Rachel Burt aims to role model and promote
excellent hand hygiene.

Registered nurse, Emergency Department
Canterbury District Health Board
Gold auditor of the quarter—March 2013

Rachel Burt is a hand hygiene gold auditor for Canterbury DHB and has been a significant help to the gold auditing team. What’s more, Rachel is passionate about improving hand hygiene practice among her colleagues and she does all this on top of her busy schedule as an emergency department nurse.

“Rachel has gone above and beyond for our service to assist us with auditing,” says Cilla Wyllie-Schmidt, Clinical Nurse Specialist on the Infection Prevention and Control (IPC) team at Canterbury DHB.

During the October 2012 audit period, the IPC service was having an incredibly busy time with seasonal illnesses.

“Rachel was willing to audit over and above her usual working schedule in the emergency department, and came in to carry out auditing prior to, or after her shift in the ED. She also came in on days off especially to audit,” says Cilla.

“Rachel’s assistance with auditing helped us to meet the numbers required for our DHB. She demonstrates real commitment to IPC and to the five moments for hand hygiene within our DHB,” says Cilla.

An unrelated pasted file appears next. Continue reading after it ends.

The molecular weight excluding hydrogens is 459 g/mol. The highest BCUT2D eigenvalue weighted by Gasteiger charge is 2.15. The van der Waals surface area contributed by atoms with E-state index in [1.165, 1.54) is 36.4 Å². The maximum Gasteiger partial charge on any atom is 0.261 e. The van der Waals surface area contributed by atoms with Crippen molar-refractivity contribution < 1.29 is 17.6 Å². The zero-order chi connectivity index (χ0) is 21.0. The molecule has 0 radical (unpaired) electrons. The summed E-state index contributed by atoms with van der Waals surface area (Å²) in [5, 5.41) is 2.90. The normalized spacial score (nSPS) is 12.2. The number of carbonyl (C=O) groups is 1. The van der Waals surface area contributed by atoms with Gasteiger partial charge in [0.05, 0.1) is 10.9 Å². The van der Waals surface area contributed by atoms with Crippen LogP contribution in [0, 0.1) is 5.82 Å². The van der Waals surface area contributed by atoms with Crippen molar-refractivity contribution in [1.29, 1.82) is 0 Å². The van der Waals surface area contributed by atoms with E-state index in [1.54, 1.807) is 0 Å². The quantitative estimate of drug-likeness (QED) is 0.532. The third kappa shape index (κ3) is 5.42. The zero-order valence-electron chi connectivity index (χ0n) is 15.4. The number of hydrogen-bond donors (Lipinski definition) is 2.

After training as a gold auditor Rachel said she became far more aware of her own hand hygiene practice and her aim is to role model best practice. She is now the IPC link representative for the ED, and is very aware of the challenges in ED when it comes to accepting the five moments approach to hand hygiene.

Taking this on board, Rachel has actively promoted the five moments of hand hygiene within her department. This has included giving staff presentations and providing educational material.

In particular Rachel and an ED associate charge nurse manager put together slides to help promote and remind staff about the five moments of hand hygiene at each nursing handover. The slides also encouraged staff to complete the online learning package and highlighted the importance of alcohol-based hand rub being readily available in the department.

“It has been difficult to change old hand hygiene practices such as glove wearing in the ED, but I use the audit results to help me identify and target education, which has been useful,” says Rachel.

“The five moments involves changing healthcare workers’ way of thinking. It focuses on preventing the spread of infection that healthcare workers pose to patients, because each episode of hand hygiene reduces the microorganisms found on healthcare workers hands,” she says.